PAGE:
|To the Editor: Don't let negativity and paranoia rule|
|Written by Norma Davenport|
|Wednesday, 22 January 2014 10:21|
I recently read Carlene Creps' Letter to the Editor published on January 15th. After learning about Ms Creps' fears regarding our government, I had to look over my shoulder just to make sure that Jack Nicholson, from "The Shining," was not standing behind me. With due respect, Ms Creps, with all of your assumptions & insinuations, I felt compelled to offer some suggestions for relieving a troubled mind and for anyone who may be suffering from anxiety and/or paranoia.
We all need to monitor what we say to ourselves on a daily basis. If we have a negative voice in our heads that is taking up residency without adult supervision or paying rent, we need to challenge that voice with a reality check. For example, do you really think that our president begins each morning by telling himself, "This is the day that I plan to bring down our precious country?" Do you know the president well? Do you see inside his heart & mind?
Fear-based thinking can be a destructive force, especially, in our divisive culture today. We need to tone down the angry rhetoric that serves to blame others for all of our problems. Somewhere, along the way, civil, respectful discourse between people who disagree has lost its place. Gandhi was once asked, "What do you think of Western Civilization?" to which he replied, "I think it would be a good idea."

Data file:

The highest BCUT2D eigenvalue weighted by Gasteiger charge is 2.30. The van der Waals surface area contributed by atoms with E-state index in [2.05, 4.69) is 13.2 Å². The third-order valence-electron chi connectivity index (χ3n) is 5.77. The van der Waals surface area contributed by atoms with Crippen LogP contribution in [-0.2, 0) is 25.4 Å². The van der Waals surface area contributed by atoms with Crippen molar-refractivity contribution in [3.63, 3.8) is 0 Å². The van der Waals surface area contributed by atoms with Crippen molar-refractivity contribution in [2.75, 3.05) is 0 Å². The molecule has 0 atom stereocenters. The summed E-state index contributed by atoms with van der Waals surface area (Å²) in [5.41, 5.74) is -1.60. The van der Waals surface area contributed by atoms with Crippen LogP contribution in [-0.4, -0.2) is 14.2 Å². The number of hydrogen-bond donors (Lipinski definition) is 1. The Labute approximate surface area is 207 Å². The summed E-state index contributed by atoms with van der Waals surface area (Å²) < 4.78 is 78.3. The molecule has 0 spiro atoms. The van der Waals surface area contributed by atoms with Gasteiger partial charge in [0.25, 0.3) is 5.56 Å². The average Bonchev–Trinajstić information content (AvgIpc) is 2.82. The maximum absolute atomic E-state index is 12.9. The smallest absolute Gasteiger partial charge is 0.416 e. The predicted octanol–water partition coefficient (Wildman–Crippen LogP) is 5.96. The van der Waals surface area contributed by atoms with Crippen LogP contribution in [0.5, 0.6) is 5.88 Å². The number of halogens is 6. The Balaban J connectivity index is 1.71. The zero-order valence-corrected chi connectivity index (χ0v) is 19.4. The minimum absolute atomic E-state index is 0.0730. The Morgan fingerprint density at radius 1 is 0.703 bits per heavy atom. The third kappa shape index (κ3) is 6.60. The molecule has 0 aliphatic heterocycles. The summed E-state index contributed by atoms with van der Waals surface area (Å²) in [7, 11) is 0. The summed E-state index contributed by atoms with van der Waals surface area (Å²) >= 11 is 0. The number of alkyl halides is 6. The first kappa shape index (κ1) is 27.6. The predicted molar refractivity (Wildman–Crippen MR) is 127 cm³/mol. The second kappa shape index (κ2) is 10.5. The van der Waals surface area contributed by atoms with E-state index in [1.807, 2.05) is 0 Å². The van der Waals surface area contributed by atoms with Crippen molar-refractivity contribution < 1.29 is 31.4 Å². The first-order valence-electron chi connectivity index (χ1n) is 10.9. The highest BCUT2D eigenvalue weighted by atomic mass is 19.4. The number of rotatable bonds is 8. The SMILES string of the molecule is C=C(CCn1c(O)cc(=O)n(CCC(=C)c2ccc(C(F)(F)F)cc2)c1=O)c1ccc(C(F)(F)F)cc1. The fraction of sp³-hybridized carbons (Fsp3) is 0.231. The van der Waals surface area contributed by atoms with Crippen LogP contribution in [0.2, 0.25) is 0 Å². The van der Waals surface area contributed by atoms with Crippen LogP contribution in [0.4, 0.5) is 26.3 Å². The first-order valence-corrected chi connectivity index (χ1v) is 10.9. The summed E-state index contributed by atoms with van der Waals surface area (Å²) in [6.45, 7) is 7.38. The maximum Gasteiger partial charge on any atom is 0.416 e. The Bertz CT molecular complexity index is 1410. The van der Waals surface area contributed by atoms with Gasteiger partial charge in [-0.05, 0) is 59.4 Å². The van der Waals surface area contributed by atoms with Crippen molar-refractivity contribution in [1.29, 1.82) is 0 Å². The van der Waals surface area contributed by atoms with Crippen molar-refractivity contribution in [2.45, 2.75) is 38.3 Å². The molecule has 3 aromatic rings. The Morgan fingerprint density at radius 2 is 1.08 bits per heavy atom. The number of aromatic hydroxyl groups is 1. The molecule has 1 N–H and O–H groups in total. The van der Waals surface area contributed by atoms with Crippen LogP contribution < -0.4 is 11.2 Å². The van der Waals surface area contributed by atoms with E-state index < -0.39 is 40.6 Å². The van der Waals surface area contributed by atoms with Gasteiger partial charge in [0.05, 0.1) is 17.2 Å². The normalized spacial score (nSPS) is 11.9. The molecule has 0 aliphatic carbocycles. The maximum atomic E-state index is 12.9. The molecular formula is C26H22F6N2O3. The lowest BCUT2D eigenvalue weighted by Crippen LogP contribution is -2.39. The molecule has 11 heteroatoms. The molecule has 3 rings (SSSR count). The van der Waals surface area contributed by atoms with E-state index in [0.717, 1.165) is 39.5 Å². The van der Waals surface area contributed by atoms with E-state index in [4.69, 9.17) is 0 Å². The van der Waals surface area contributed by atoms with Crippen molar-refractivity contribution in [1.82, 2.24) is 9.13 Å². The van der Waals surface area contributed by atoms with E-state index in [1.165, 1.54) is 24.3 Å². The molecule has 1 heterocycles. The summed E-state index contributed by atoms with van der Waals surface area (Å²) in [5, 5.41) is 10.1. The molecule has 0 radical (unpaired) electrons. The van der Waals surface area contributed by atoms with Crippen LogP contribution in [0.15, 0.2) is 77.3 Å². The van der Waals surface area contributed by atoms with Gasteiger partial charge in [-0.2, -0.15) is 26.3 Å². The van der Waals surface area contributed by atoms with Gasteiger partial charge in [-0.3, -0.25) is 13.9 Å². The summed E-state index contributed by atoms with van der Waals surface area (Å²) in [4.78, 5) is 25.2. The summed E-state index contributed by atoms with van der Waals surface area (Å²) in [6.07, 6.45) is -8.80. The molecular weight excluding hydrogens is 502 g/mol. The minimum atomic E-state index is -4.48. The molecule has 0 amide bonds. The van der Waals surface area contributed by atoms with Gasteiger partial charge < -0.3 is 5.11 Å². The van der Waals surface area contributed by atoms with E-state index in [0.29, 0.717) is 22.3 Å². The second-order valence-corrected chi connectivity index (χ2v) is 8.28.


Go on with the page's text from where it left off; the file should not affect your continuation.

I am also concerned about children who grow up believing the world is a scary and dangerous place. I ought to know, I was one of those children. Of course, parents need to be responsible for their children's safety by informing them about such issues as "Stranger Danger" and guidelines for dialing 911. However, when children are raised in an atmosphere of negativity, criticism, and suspicion, their sense of reality is distorted and they can become paralyzed with fear.
In closing, critical thinking is an important skill whether we do our research through the internet, books, magazines or newspapers.
Thoughtful, literary accounts should not be based upon half-truths or our own fearful projections upon the world. As Marianne Williamson points out in her book, Illuminata, "The world is, in fact, our collective projections of love and fear, hopes and conflicts. In taking responsibility for our own thoughts and feelings, we play our part in the healing of the world."
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